“Broadly speaking, catechesis is something we all do as baptized Catholics and members of the Church to hand on the faith and echo Jesus, the Word of God,” Kaltenbach said. “Our directors of religious education each have quite a bit of their own wisdom and experience from their own formation. The proportion of elements of formation in the four basic areas of intellectual, human, spiritual, and pastoral may differ, and there are other skills and talents that each brings to the role.” 

For Driscoll, his path to this position began at the University of Notre Dame. While studying to be a chemical engineer, he became involved with campus ministry. After participating in Notre Dame’s Vision program, which gave him direct pastoral experience, he joined the Echo program – a graduate service program to form lay ministry leaders through work and study within the community – and realized a calling to lay ministry. 

 “Echo very directly prepared me for the role of DRE,” Driscoll said. “I greatly value the communal formation I received and the experiences around it. In hindsight, this is what God prepared me for all along.” 

As a step towards continuing formation, the diocese offers a basic catechetical course which new DREs are encouraged to complete, and which is free and available to anyone. “Foundations of Faith” is an eight-unit course, offered in four-unit biweekly sessions in the fall and spring. There is also an option to complete the course over two consecutive summer programs which are each one-week long and cover four units. Topics covered through “Foundations of Faith” include: prayer and worship, revelation and scripture, the sacraments, and life in Christ.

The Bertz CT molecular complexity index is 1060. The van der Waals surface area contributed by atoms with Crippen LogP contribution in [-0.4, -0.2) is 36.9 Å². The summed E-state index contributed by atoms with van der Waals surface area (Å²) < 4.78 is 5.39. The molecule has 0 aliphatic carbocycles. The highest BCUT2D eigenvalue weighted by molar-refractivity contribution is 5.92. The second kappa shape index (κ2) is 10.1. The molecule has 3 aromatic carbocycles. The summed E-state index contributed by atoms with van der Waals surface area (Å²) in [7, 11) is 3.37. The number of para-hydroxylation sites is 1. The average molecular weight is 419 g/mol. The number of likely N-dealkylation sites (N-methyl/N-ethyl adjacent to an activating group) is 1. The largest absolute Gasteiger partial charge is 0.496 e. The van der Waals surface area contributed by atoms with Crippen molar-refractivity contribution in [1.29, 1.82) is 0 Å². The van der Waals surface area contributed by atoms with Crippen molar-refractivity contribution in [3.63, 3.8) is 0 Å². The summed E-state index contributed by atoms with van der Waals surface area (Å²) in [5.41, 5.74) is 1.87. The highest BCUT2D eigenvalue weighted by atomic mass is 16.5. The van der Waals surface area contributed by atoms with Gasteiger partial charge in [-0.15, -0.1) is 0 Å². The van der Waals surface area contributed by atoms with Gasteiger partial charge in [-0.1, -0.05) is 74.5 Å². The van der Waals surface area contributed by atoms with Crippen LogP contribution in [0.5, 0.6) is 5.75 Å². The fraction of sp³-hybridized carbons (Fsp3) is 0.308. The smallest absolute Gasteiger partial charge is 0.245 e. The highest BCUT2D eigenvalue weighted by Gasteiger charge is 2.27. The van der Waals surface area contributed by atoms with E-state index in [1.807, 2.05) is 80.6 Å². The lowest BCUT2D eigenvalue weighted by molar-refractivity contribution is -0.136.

At St. Joseph, Driscoll helps to facilitate continued formation for the school teachers. “Teachers do so much day in and day out in educating our children and being a witness to them,” he said. “The grade school is the largest ministry of our parish. They’re not just educating — they are forming young disciples of Christ. We can’t ask them to do something that they themselves aren’t being formed in as well.” 

“Without overflowing their plates, we offer them more time for prayer and being fed in a spiritually formative way.” To this end, faculty meet every five to six weeks for communal prayer and Mass together. Then they hear a talk or witness sharing from either Driscoll or a priest. Last year’s topics aligned with the theme “Pillars of Holy Cross.” This year’s theme is the Eucharistic Revival. 

The role of the Holy Spirit working within the parish community and his own life is something that Driscoll can see looking back, and leans into as he moves forward. “It’s a cultural mentality at St. Joe that the work we’re doing is not our own,” he said. “If it were, this would be a dramatic failure. We do our work, and engage in the necessary formation to do the work, but the Holy Spirit is going to do His will through us.” 

At the diocesan level, Kaltenbach also points to his gratitude for the Holy Spirit and the community of directors with whom he is privileged to work. “I’m grateful to get to work with our current DREs. I’m grateful for their service, ministry, reciprocity, and willingness to serve. It really is a blessing for me to be able to support them as best as I can in their ministry. They’ve supported me at the diocesan level as well.” 

“Prayer and spiritual life is the foundation of life, and ministry,” Kaltenbach added. “Like the rest of the Christian life, ministry is full of its crosses and full of its joys. Only the Holy Spirit will give us the strength to bear those crosses and see those joys.”